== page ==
Thursday 8 September 2016

F1 2016

There's a real sense of intimidating authenticity that follows the F1 games whenever it's brought up. A depth that requires constant focus and strategies as you monitor the status meters while also blistering around a race track. You've got to watch how you handle the car so you don't cause damage to it as the race goes on and a real test of endurance kicks in as gets closer to the finish. While that is present in F1 2016, the game offers a wide range of options that accommodates all players. What's most impressive is whether you are the type that plays the full weekend including practice sessions and full race length or you want a simple one-shot qualifying and 5 laps around the track, the game is equally as enjoyable and it's easily the best F1 game to date.

Developed by Codemasters and out now on Xbox One and PlayStation 4, F1 2016 features a series of additions and improvements over F1 2015 which was the first F1 game to release on this generation of consoles. As it remains pure to the sport, there isn't a ton on content but includes everything you expect. The modes to be found here are your standard Career and Championship as well as Time Trials and Multiplayer.

The place you will most likely spend your time in is the Career Mode. You can pick any team you want and take on ten consecutive seasons to become the greatest there ever was. You can play this mode any way you like from length and number of sessions, and a myriad of assists to cater to your style and ability.

To keep things from getting stale, there are a number of additions to this mode. During the practice sessions, there are three challenges for you to compete in while you are also getting acquainted with the track or trying out different car setups. All of these challenges help you to improve at not only at racing in general but on the exact track too. You can do laps while a series of gates are displayed on the track to allow you to see the best race line to take. There is also a tyre management challenge to teach you how to be cleaner using the brake.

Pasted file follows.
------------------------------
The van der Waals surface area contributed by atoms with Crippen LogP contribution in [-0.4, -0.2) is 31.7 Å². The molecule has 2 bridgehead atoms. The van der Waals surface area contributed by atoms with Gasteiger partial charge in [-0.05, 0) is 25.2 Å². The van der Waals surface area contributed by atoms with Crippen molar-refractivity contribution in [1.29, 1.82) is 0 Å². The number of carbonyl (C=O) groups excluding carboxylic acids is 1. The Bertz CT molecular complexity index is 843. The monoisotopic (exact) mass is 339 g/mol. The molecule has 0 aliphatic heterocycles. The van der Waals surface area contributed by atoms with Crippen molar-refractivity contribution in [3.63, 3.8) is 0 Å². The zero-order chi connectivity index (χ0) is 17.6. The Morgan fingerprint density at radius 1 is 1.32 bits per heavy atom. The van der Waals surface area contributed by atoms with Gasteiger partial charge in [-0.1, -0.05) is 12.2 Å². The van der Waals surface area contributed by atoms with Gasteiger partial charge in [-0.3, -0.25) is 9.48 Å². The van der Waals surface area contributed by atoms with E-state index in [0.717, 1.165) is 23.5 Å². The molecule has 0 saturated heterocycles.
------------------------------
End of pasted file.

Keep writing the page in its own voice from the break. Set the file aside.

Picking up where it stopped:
There are incentives to this as well as racing in general. Every positive thing you do will earn you resource points. These points will then be used to research new technology to improve your vehicle. Progressing up the ranks utilising these newly researched technologies is satisfying but should you pick the best teams, this mechanic's impact feels minimal to the extent where it can be entirely ignored. Gameplay is better than it has ever been. Vehicles feel smooth and fast and braking feels great. Driving your F1 vehicle in different weather conditions and even equipping different tyres all feel different. Driving on the wrong tyres in the wrong conditions will always be a recipe for disaster.

F1 2016 is also a really good looking game. Real-time reflections can be seen on the paintwork of the cars as well as the driver's helmet and there's some excellent texture work on the vehicle and roads. It's crisp, vibrant, and aims for a smooth 60 frames a second although it never really reaches those numbers. F1 2016 can also be a tense experience. You are going at speeds over 200 km/hr and one wrong turn, one delayed brake, or a simple miscalculation can result in the end of the race. This can be felt most though in multiplayer as there are no flashbacks that allow you to rewind time. Here is where you'll find the most satisfying mode but possibly also the most frustrating because other players can be complete jerks that run you off the road.

F1 games are usually for the purists and while that still is the case, the options available also make it one of the most accessible racing titles out there. Whether you want a leisurely stroll around the Australian circuit or perfectly feel every corner at full speed at Monaco, F1 2016 is the best the series has ever been.

A fantastic racing title for all players. 4/5

Jason Redmond

F1 2016 at CeX

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